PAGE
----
More road accidents on days of thunderstorms

A car driving through water on a rainy night. More accidents occur on Singapore roads on stormy days and with the monsoon season in full swing, road safety experts are advising motorists to take extra care. -- ST FLE PHOTO: ALPHONSUS CHERN
A car driving through water on a rainy night. More accidents occur on Singapore roads on stormy days and with the monsoon season in full swing, road safety experts are advising motorists to take extra care. -- ST FLE PHOTO: ALPHONSUS CHERN

More accidents occur on Singapore roads on stormy days and with the monsoon season in full swing, road safety experts are advising motorists to take extra care.

About 30 accidents take place typically on days of thunderstorms, according to traffic updates given by the Land Transport Authority (LTA).

Most of them were on expressways.

But on days of moderate to heavy showers, the number of accidents were between 14 and 26.

This pattern was derived from the LTA's Twitter feed for the past 10 days.

One of the highest numbers of accidents logged was on Monday when there were heavy showers and flash floods in parts of Singapore. At least 30 accidents were on LTA's Twitter feed. Last Monday, when heavy rain fell across the island, at least 28 accidents were logged.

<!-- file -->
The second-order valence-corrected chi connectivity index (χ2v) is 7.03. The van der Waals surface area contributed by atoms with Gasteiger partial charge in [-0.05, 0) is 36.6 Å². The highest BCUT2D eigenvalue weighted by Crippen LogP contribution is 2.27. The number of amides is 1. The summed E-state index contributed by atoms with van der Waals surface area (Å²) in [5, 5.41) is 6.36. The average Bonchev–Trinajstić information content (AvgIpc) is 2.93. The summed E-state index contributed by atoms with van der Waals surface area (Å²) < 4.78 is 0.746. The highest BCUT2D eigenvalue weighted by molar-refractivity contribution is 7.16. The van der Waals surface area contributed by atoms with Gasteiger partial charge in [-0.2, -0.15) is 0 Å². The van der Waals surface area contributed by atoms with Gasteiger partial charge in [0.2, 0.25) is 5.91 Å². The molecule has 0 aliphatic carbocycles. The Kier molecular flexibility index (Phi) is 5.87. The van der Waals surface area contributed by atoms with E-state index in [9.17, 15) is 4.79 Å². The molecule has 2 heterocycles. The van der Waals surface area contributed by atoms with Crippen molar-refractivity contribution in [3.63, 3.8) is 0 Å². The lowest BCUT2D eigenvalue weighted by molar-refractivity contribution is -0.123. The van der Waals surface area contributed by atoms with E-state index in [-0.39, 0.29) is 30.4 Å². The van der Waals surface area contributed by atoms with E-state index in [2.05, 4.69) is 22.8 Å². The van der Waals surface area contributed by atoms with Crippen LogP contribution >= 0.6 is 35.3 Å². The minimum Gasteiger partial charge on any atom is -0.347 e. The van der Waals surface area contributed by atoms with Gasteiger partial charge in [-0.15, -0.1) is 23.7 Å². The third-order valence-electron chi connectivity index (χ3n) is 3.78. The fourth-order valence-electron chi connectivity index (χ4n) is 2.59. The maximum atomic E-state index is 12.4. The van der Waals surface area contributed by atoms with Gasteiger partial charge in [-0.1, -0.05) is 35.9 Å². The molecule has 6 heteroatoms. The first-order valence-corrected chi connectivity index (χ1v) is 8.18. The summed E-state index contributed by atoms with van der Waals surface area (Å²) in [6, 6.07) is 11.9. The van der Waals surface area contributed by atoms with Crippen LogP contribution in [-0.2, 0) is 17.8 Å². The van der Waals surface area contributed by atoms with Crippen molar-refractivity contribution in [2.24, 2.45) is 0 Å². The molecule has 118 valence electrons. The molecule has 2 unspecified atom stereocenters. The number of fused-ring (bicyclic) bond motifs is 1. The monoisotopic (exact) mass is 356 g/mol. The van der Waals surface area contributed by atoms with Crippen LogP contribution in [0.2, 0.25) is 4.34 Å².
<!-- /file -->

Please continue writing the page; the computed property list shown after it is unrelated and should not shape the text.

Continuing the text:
Most happened on expressways such as the Pan-Island Expressway, Ayer Rajah Expressway and Seletar Expressway. Accidents were also logged along the East Coast Parkway and Bras Basah Road.

Poor visibility is inevitable during a storm.

An added risk is slippery roads, said Singapore Road Safety Council vice-chairman Gopinath Menon.

This is especially so "when you have rain after a dry period as grime, dust and oil from the roads can make them slippery, especially for motorcyclists".

Singapore's north-east monsoon season wet phase typically takes place between mid-November and January.

In the inter-monsoon season from October to November, the thunderstorms usually lash Singapore in the afternoons and early evenings.

During these times, Prof Menon, an adjunct associate professor at Nanyang Technological University, advised motorists to keep their headlights on and maintain a greater distance from vehicles in front.

The Automobile Association of Singapore also urged motorists to ensure their vehicles are well-maintained to cope with the weather. Dirty windscreen and faulty wipers, for example, can hinder visibility when it rains.

Its online advisory also said to travel slower as vehicles take longer to stop on slippery roads.

maryamm@sph.com.sg